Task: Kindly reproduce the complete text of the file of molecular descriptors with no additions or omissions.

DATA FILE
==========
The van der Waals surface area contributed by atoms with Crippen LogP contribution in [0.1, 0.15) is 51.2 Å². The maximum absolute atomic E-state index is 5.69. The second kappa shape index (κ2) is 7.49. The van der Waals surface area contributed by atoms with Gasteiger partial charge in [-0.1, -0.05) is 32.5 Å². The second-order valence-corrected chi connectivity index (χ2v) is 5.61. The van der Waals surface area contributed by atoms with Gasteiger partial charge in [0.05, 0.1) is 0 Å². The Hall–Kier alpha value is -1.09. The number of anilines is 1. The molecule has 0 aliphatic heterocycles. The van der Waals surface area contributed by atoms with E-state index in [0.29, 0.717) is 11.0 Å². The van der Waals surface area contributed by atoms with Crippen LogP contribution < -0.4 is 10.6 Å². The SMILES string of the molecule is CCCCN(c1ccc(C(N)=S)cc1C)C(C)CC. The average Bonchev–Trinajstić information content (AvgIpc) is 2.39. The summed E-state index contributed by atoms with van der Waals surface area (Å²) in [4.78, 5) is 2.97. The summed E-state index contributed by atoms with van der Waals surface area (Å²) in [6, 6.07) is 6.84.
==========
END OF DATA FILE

The van der Waals surface area contributed by atoms with Crippen LogP contribution in [0.1, 0.15) is 51.2 Å². The maximum absolute atomic E-state index is 5.69. The second kappa shape index (κ2) is 7.49. The van der Waals surface area contributed by atoms with Gasteiger partial charge in [-0.1, -0.05) is 32.5 Å². The second-order valence-corrected chi connectivity index (χ2v) is 5.61. The van der Waals surface area contributed by atoms with Gasteiger partial charge in [0.05, 0.1) is 0 Å². The Hall–Kier alpha value is -1.09. The number of anilines is 1. The molecule has 0 aliphatic heterocycles. The van der Waals surface area contributed by atoms with E-state index in [0.29, 0.717) is 11.0 Å². The van der Waals surface area contributed by atoms with Crippen LogP contribution < -0.4 is 10.6 Å². The SMILES string of the molecule is CCCCN(c1ccc(C(N)=S)cc1C)C(C)CC. The average Bonchev–Trinajstić information content (AvgIpc) is 2.39. The summed E-state index contributed by atoms with van der Waals surface area (Å²) in [4.78, 5) is 2.97. The summed E-state index contributed by atoms with van der Waals surface area (Å²) in [6, 6.07) is 6.84.